It must be assumed that its provisions will be applicable exclusively to legal proceedings initiated after its entry into force, and therefore its retroactive application is not envisaged. This entry into force will take place twenty days after its publication in the Official State Gazette (on 9 January 2024), except for the new provisions on procedural efficiency, which will enter into force three months after their publication in the Official State Gazette (on 20 March 2024).

a) The telematic hearing as a general rule:
With this new RDL, and the required modification of the LEC, the holding of telematic hearings will be the new general rule in civil jurisdiction, conditional, of course, on the judicial offices having the necessary technical means (art. 129 bis 1 LEC).

As an exception to the above, only those hearings in which the appearance, declaration or testimony of the parties, witnesses or experts is required will be held in person; however, even in these cases, the telematic modality may be chosen if certain circumstances are met (for example, if the person who must intervene lives in a different location from that of the court).

b) The first summons shall be served electronically:
Given that telematic means of notification are preferable, it is not surprising that the new content of art. 155 LEC indicates that the first summons will be made electronically, except in the case of natural persons who are not represented by a solicitor, who may choose whether they are communicated on paper or by electronic means. If three days have passed without the addressee accessing its content, it will be published by means of the Single Judicial Notice Board.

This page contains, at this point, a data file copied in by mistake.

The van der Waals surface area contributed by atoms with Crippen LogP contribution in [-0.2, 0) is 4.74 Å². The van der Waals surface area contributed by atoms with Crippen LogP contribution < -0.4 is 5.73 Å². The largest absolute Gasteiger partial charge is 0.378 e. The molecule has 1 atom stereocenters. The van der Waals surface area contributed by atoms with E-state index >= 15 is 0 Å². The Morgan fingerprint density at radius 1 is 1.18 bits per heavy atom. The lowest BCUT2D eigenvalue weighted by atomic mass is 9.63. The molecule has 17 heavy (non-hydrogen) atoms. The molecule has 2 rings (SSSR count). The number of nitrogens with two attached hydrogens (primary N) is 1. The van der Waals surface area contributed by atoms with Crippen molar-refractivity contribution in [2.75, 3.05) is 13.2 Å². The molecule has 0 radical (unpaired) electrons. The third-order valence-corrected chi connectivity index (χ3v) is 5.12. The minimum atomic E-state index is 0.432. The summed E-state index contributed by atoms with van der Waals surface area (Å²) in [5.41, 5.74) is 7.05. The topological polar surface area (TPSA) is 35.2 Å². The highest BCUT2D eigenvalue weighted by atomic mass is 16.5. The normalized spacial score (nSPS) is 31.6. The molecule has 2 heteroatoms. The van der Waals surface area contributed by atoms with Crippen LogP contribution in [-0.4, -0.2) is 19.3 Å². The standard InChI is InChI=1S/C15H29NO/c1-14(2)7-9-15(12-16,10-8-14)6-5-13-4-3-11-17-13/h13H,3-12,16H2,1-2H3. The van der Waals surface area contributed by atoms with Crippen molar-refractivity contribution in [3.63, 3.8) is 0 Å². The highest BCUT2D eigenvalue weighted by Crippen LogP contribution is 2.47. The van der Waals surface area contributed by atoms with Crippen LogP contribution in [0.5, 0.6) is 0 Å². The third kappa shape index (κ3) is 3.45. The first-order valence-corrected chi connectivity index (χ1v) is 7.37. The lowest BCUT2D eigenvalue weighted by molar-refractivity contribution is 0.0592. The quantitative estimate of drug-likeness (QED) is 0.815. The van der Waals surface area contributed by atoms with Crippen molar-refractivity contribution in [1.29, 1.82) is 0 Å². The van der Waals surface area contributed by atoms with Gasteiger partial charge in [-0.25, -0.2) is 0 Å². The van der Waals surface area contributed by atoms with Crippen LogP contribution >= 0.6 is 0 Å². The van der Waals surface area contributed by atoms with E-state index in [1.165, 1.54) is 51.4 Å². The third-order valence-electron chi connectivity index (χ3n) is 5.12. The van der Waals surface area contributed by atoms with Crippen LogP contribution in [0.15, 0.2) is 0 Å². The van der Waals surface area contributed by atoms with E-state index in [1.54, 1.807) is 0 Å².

The Constitutional Court’s interpretation that, according to the previous regulations, the first summons had to be made in paper format to entities obliged to relate to the Administration of Justice by electronic means, such as companies, will thus go down in the history of law (STC 47/2019, of 8 April).

This brings with it a new and clear “de facto” obligation for this type of entity, which must now categorically manage and control each and every one of the electronic platforms to which judicial notifications may reach them, namely:

  • The Justice Folder.
  • The Electronic Judicial Headquarters.
  • The Single Enabled Electronic Address (DEHú).
  • The Single Bulletin Board.

Hence the importance of subscribing to the so-called “alert systems” contained in these electronic platforms, in order to receive an email notification that a new notification has been made and to access it, otherwise you will have to check these platforms on a daily basis if you want to be diligent, in case one has been made.

c) Modifications to the procedure of the Verbal Judgment:
As a result of the new wording of art. 249 LEC modified by this RDL, the amount of the ordinary trial procedure is raised from 6,000 to 15,000 euros. Consequently, the matters that must now be heard by means of a Verbal Trial will be those that are determined by the amount of 15,000 euros or less.

Its scope of application is also extended by reason of the subject matter, covering for the first-time lawsuits in which individual actions are brought in relation to general contracting conditions (art. 250.1.15º LEC).

d) Amendments concerning appeals and review of final judgments: